I’ve got Projects Coming out of my Ears

Printed Words cover

It’s been a while since I put a writing update on here, but I’ve been busy. As the title of this blog post suggests, I’m working on a lot of projects.

In January this year, I started Printed Words; originally intending it to be an e-zime, but it seemed to force its way into print and became a magazine too. It’s been an experience; reading submissions, replying with acceptances or rejections and feedback whenever possible. I was worried that people might not react well to some constructive criticism, choosing to take it personally or become defensive. Instead, I’ve received a positive response. Most of the writers whose work I haven’t accepted have appreciated the feedback at least. As many seasoned writers will know, rejections often contain nothing to tell the writer why their work wasn’t accepted.

For anyone wanting to find out more about the e-zine/magazine here are the links to the guidelines and the Facebook page.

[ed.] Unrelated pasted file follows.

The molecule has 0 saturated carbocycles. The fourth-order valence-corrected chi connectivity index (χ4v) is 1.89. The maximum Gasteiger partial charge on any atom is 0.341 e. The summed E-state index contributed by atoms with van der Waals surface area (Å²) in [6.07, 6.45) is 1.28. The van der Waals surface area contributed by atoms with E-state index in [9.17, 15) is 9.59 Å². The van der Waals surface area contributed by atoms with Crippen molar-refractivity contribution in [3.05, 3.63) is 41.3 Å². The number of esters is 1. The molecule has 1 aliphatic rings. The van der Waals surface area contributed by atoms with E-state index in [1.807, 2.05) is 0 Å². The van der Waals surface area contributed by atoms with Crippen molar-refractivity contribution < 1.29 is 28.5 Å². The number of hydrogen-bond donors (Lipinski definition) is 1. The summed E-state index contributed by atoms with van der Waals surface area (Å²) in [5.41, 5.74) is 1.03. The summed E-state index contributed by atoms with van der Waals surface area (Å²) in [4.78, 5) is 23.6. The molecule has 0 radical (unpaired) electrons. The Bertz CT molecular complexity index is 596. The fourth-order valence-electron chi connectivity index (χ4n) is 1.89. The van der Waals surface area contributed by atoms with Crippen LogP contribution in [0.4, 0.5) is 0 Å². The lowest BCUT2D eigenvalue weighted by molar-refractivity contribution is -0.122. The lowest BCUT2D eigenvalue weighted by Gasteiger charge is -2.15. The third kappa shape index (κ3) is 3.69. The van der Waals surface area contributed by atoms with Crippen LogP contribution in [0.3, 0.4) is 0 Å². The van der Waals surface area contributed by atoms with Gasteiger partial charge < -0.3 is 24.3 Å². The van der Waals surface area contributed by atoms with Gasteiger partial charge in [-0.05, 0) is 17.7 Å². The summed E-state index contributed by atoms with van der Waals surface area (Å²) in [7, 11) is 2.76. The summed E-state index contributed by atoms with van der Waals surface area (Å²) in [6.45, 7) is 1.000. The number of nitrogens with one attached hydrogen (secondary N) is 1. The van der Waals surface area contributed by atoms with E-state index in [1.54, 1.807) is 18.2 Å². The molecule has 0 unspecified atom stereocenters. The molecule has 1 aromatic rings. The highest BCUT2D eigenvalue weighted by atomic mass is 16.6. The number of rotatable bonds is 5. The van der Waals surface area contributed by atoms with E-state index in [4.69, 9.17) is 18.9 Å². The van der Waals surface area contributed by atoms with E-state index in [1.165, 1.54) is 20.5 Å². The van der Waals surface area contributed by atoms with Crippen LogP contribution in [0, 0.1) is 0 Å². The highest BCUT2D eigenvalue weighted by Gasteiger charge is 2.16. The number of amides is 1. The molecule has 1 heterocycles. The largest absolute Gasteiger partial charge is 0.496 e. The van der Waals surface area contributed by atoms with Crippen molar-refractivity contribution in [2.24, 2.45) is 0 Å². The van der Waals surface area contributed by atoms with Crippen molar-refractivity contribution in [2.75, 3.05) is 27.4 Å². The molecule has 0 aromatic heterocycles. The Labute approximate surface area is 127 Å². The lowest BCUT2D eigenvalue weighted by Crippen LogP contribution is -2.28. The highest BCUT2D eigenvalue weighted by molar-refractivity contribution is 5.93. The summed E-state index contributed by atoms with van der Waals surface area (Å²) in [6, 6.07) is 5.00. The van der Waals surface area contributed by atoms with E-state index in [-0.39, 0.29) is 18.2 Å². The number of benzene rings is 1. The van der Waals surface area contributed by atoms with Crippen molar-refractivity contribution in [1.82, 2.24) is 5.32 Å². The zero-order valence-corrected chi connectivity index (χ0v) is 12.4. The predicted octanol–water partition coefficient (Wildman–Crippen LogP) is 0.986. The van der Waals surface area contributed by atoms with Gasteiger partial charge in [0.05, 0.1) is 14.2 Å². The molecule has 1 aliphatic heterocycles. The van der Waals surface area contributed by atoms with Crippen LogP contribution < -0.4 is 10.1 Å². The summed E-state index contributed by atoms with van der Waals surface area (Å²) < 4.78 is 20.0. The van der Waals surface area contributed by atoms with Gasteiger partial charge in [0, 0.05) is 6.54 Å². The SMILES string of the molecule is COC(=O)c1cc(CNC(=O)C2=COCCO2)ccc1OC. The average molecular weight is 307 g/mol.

Printed Words Facebook Page


Submissions will re-open in mid-June.


I’ve also re-edited and re-released After the Zombies, which was originally written as a present for my sister. If you’re reading this before 24th May you can enter to win a paperback copy HERE

Otherwise, you can buy a copy HERE or from your local Amazon website if not in the UK.

If you’d like to read the book for free, you can. It’s available as an e-book on several platforms.

Click here to find your preferred choice (not Amazon, unfortunately).

The full-length sequel “Not Human” and the novella “Life After Zombies” which followed on the story will be re-edited and combined into one book, for release later this year. I’ll be sticking with the title “Not Human” and the amazing cover which was turned down from Amazon ads because the zombie was covered in blood.


I’m also working on numerous poetry projects. One I can’t talk about here, another is a collection of the poems I’ve written over the last three years. I’ve narrowed it down to 51 so far, but might cut a few more before it goes to print.

I’ve designed the cover already.

poetry book cover